If you have, as you say, different time of measurement for all measurements (T is a matrix and not a vector), you can do what you want with one call to arrayfun as follows:
VI = arrayfun(@(x)(interp1(T(x,:),V(x,:),TI)), 1:size(V, 1), 'UniformOutput', false);
VI = cell2mat(VI');
arrayfun is similar to a loop, but since it is an internal matlab function it might be faster. It returns a cell of vectors, so the second line makes sure that you have a matrix as output. You might not need it - it depends on what you later do with the data.
If on the other hand the measurements have been taken at the same times for different values of N (T is a vector of size S, and not a matrix, or in other words all rows of T are equal) you can interpolate in one call to interp1.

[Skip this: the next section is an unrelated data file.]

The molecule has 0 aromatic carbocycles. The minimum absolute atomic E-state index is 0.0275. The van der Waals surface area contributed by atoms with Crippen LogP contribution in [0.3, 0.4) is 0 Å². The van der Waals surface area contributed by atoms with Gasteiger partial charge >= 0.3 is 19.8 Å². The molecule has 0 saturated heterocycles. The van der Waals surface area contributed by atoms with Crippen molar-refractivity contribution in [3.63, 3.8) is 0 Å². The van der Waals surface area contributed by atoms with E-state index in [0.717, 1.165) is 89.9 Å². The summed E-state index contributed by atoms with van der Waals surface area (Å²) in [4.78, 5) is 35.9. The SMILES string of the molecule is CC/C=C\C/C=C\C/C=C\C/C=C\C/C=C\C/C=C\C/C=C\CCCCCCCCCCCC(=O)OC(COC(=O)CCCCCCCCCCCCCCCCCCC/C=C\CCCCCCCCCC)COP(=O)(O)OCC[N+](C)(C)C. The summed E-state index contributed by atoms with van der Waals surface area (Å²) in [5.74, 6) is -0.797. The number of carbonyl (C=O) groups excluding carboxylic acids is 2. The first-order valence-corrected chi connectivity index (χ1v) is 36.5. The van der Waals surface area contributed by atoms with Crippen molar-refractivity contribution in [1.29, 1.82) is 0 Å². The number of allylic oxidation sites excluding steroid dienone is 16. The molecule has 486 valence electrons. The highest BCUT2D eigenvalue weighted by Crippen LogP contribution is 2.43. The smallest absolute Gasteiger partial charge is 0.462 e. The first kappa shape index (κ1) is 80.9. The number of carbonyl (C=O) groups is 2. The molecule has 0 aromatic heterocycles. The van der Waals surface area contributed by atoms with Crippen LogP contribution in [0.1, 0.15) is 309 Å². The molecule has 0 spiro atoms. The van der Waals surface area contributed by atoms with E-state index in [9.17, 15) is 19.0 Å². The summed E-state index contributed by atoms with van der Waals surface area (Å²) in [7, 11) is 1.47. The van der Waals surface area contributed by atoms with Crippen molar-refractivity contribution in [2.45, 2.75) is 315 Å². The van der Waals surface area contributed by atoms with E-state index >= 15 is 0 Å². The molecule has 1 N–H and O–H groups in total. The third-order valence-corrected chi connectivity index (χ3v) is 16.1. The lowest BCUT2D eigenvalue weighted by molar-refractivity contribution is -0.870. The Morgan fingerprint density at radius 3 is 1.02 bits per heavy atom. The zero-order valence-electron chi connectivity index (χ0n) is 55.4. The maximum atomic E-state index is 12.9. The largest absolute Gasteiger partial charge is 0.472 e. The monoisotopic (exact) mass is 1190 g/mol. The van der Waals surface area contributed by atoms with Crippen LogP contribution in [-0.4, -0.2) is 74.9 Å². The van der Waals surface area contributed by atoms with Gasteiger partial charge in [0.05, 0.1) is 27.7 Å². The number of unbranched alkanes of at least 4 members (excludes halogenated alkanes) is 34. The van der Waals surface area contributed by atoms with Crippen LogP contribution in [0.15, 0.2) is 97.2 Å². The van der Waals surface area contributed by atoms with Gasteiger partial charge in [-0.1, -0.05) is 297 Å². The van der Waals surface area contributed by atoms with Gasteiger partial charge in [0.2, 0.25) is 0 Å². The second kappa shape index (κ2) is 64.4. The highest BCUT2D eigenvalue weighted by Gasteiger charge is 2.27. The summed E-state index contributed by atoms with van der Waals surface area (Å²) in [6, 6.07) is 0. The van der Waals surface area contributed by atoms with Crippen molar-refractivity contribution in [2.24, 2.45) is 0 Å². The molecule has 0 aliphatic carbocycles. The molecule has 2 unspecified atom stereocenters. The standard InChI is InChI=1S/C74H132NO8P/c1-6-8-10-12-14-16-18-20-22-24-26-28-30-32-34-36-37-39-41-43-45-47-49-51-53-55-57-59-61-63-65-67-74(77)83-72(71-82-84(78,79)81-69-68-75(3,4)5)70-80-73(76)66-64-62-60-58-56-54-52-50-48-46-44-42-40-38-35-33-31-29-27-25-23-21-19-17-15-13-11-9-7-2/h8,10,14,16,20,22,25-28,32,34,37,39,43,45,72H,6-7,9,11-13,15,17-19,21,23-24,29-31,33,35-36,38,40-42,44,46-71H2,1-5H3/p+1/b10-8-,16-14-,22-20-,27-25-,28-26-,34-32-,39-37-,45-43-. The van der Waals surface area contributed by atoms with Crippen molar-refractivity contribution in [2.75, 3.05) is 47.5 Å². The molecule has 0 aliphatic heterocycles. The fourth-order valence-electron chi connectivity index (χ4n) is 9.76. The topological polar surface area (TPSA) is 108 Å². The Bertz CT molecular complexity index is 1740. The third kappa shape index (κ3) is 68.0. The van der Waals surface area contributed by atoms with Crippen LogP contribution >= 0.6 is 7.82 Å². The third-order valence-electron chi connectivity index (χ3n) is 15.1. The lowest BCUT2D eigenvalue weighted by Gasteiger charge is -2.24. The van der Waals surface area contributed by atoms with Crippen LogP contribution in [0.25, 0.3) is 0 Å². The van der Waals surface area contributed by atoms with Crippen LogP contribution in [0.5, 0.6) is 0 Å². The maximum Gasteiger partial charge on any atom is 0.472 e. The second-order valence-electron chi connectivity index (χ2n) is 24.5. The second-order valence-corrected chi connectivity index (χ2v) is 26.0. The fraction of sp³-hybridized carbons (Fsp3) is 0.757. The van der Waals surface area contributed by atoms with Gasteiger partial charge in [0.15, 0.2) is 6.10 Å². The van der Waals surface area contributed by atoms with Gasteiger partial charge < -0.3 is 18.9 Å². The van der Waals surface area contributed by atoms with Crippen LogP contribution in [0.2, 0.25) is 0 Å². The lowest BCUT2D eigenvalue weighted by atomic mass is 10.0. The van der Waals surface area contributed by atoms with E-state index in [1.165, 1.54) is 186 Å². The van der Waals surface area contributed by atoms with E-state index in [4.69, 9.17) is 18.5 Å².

VI = interp1(T(1,:), V', TI)
Here you have to transpose V since interp1 interpolates within columns. This is because MATLAB stores matrices column-wise (columns are contiguous in memory). If you pass V as an SxN matrix it potentially allows for more efficient parallelization of interp1, since all CPUs can access the memory in a more efficient manner. Hence, I would suggest you transpose your matrices in your entire code, unless of course you rely on this exact data layout somewhere else for performance reasons.
Edit Because of the column layout of matrices your original code can be improved by transposing the matrices and working column-wise. The following version is around 20% faster on my computer for N=1000, S=10000 and TI of 10000 elements. It will likely grow with system size due to a more efficient memory bandwidth utilization.
VI = zeros(size(TI,2), size(V,2));
for j = 1:size(V,2)
VI(:,j) = interp1(T(:,j),V(:,j),TI);